Chloe Oliver, from our supplier Exodus:
“Walking through the Abel Tasman National park along the coastal path. I loved the contrast of the forest and coastal views and the opportunity to go for a refreshing swim!”

Packing tips

John Lightwood, from Silver Fern Vacations:
“Travelers should always dress in layers with waterproofs (definitely needed for the West Coast) and a good pair of worn-in boots that must be cleaned prior to entering into New Zealand.”

Chloe Oliver from Exodus:
“My trekking essentials include a waterproof jacket, blister plasters, a first aid kit, a reusable drinking bottle, walking poles, and an extra layer (New Zealand can sometimes experience four seasons in one day so it is important to be prepared!)”

When to go

John Lightwood from Silver Fern Vacations:
“We suggest November (springtime) and March (late summer) when temperatures are suitable for walking (12-16 degrees) and there are not so many people on the different track walks.”

Chloe Oliver from Exodus:
“In general, New Zealand’s climate is well suited to trekking which means that there is never really a bad time to go! Spring months are September to November and giving you sunny, crisp days, wildflowers and waterfalls but you will need to pack an extra layer as the mornings and evenings can get chilly. Summer runs from December to February and generally offers longer daylight hours, settled conditions, warm sunshine and good temperatures. Autumn is another good time for trekking, running from March to May you can still experience sunshine but lower temperatures which you may find more pleasant for walking, along with beautiful autumnal colours and quieter trails.”

Fitness

John Lightwood from Silver Fern Vacations:
“Travelers need to be of reasonable fitness, so that they can happily manage two to three hours of walking. There is a huge variety of walks for all abilities within the national parks of New Zealand, so there should be no problem in meeting different walking abilities.”

Chloe Oliver from Exodus:
“How fit you need to be depends on how hard a trek you want to do. New Zealand has hikes to suit all levels of trekker. To do the more remote, higher altitudes you’ll require a better level of fitness.”

Tips from our travelers

At Responsible Travel, we think the best people to advise our travelers are often... other travelers. They always return from our tours with packing tips, weather reports, ideas about what to do - and opinions about what not to.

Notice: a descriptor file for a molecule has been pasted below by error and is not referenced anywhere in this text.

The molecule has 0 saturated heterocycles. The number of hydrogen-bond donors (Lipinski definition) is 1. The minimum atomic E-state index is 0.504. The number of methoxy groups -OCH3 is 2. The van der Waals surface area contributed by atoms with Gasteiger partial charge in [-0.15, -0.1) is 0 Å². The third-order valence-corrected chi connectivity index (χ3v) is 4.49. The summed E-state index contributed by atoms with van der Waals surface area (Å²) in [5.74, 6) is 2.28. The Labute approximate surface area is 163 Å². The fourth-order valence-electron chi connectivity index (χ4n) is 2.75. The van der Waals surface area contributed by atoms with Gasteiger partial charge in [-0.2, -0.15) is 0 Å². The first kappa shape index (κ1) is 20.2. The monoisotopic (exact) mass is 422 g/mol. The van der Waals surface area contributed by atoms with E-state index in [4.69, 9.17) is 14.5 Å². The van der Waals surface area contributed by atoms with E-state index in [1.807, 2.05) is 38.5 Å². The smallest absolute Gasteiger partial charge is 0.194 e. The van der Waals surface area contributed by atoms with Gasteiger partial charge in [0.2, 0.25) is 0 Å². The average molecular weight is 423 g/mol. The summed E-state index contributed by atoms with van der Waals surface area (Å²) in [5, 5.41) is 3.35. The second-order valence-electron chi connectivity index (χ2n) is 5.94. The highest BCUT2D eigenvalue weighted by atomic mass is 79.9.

We have selected some of the most useful New Zealand walking vacation tips that our guests have provided over the years to help you make the very most of your vacation – and the space inside your daypack.
I was delighted to find that the guides were highly skilled in the interpretation of NZ plant communities, ecological interactions, and the relationships between flora and fauna (both native and exotic).
– Dr Barbara Radcliffe
“Pay attention to the information about what to bring before coming on the trip. Get what you need before the trip and have it with you. Good rain gear, broken in hiking boots, and lots of film (or extra batteries for digital) would be an excellent idea. Once you arrive in Motueka you may not have the time to sort out anything forgotten.” – Allan Justus, Heaphy Track hiking trip

“Travel light there is a lot of moving around between train stations and bus stations etc. Food is limiting enough if you don't eat meat/fish. Be prepared to eat a lot of rice and noodles.” – Roisin Courtney, New Zealand trekking vacation

“If you're on a driving vacation of 3 to 4 weeks duration avoid the small B&Bs that the tour operators offer .....the rooms are too small and you'll not have enough space. We cancelled a few rooms and booked into pretty good motels which were much more useful.” – Dermot Blastland, New Zealand self drive vacation

“I am particularly interested in botany and ecosystems. I was delighted to find that the guides were highly skilled in the interpretation of NZ plant communities, ecological interactions, and the relationships between flora and fauna (both native and exotic).” – Dr Barbara Radcliffe, Heaphy Track hiking trip
I would advise people doing this trip to pack lightly as advised by the operator because it is hard work carrying a heavy load up and down the hills.
– Wendy Grace
Written by Nana Luckham
Photo credits: [Page banner: Curioso] [Abel Tasman National Park: Pedro] [Fiordland National Park: Esmée Winnubst] [Heaphy Track: Steve Bittinger] [Mount Aspiring National Park: Andrea Schaffer] [Paparoa National Park: Tristan Schmurr] [Tongariro Crossing: Esmée Winnubst] [Westland Tai Poutini National Park : edwin.11] [Whirinaki Forest Park: Pseudopanax] [New Zealand Highlights: Andrea Schaffer] [Dr Barbara Radcliffe Quote: Andrea Schaffer] [Roisin Courtney Quote: Flying Kiwi Tours]